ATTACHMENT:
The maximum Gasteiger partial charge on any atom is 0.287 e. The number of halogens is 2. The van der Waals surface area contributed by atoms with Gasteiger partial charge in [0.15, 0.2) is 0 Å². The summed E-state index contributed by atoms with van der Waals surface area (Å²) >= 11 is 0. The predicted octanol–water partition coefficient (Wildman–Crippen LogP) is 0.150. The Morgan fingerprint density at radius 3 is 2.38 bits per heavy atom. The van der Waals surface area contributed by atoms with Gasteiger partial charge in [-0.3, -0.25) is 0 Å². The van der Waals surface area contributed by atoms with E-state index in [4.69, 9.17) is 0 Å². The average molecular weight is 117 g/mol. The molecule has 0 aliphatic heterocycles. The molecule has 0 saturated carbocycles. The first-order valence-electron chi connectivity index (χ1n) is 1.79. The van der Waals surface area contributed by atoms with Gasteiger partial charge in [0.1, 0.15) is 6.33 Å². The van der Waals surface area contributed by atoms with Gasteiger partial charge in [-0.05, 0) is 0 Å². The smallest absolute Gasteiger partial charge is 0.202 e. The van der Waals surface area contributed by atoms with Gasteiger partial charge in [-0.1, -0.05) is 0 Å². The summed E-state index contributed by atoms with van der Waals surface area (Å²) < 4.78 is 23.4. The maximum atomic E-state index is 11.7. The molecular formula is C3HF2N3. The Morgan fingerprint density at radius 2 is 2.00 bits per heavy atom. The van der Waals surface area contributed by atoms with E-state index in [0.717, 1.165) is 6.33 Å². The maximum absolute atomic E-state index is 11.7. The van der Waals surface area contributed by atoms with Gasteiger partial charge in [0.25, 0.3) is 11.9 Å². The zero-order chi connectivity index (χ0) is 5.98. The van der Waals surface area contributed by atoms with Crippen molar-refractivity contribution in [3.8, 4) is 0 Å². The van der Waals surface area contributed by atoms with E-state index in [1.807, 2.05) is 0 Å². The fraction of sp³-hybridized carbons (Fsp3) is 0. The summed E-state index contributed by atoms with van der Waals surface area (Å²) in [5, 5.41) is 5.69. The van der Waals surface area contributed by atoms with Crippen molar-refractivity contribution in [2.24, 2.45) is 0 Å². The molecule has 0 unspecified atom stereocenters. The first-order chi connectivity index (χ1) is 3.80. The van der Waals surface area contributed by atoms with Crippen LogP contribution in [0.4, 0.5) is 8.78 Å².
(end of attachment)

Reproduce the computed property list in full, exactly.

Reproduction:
The maximum Gasteiger partial charge on any atom is 0.287 e. The number of halogens is 2. The van der Waals surface area contributed by atoms with Gasteiger partial charge in [0.15, 0.2) is 0 Å². The summed E-state index contributed by atoms with van der Waals surface area (Å²) >= 11 is 0. The predicted octanol–water partition coefficient (Wildman–Crippen LogP) is 0.150. The Morgan fingerprint density at radius 3 is 2.38 bits per heavy atom. The van der Waals surface area contributed by atoms with Gasteiger partial charge in [-0.3, -0.25) is 0 Å². The van der Waals surface area contributed by atoms with E-state index in [4.69, 9.17) is 0 Å². The average molecular weight is 117 g/mol. The molecule has 0 aliphatic heterocycles. The molecule has 0 saturated carbocycles. The first-order valence-electron chi connectivity index (χ1n) is 1.79. The van der Waals surface area contributed by atoms with Gasteiger partial charge in [0.1, 0.15) is 6.33 Å². The van der Waals surface area contributed by atoms with Gasteiger partial charge in [-0.05, 0) is 0 Å². The smallest absolute Gasteiger partial charge is 0.202 e. The van der Waals surface area contributed by atoms with Gasteiger partial charge in [-0.1, -0.05) is 0 Å². The summed E-state index contributed by atoms with van der Waals surface area (Å²) < 4.78 is 23.4. The maximum atomic E-state index is 11.7. The molecular formula is C3HF2N3. The Morgan fingerprint density at radius 2 is 2.00 bits per heavy atom. The van der Waals surface area contributed by atoms with E-state index in [0.717, 1.165) is 6.33 Å². The maximum absolute atomic E-state index is 11.7. The van der Waals surface area contributed by atoms with Gasteiger partial charge in [0.25, 0.3) is 11.9 Å². The zero-order chi connectivity index (χ0) is 5.98. The van der Waals surface area contributed by atoms with Crippen molar-refractivity contribution in [3.8, 4) is 0 Å². The van der Waals surface area contributed by atoms with E-state index in [1.807, 2.05) is 0 Å². The fraction of sp³-hybridized carbons (Fsp3) is 0. The summed E-state index contributed by atoms with van der Waals surface area (Å²) in [5, 5.41) is 5.69. The van der Waals surface area contributed by atoms with Crippen molar-refractivity contribution in [2.24, 2.45) is 0 Å². The molecule has 0 unspecified atom stereocenters. The first-order chi connectivity index (χ1) is 3.80. The van der Waals surface area contributed by atoms with Crippen LogP contribution in [0.4, 0.5) is 8.78 Å².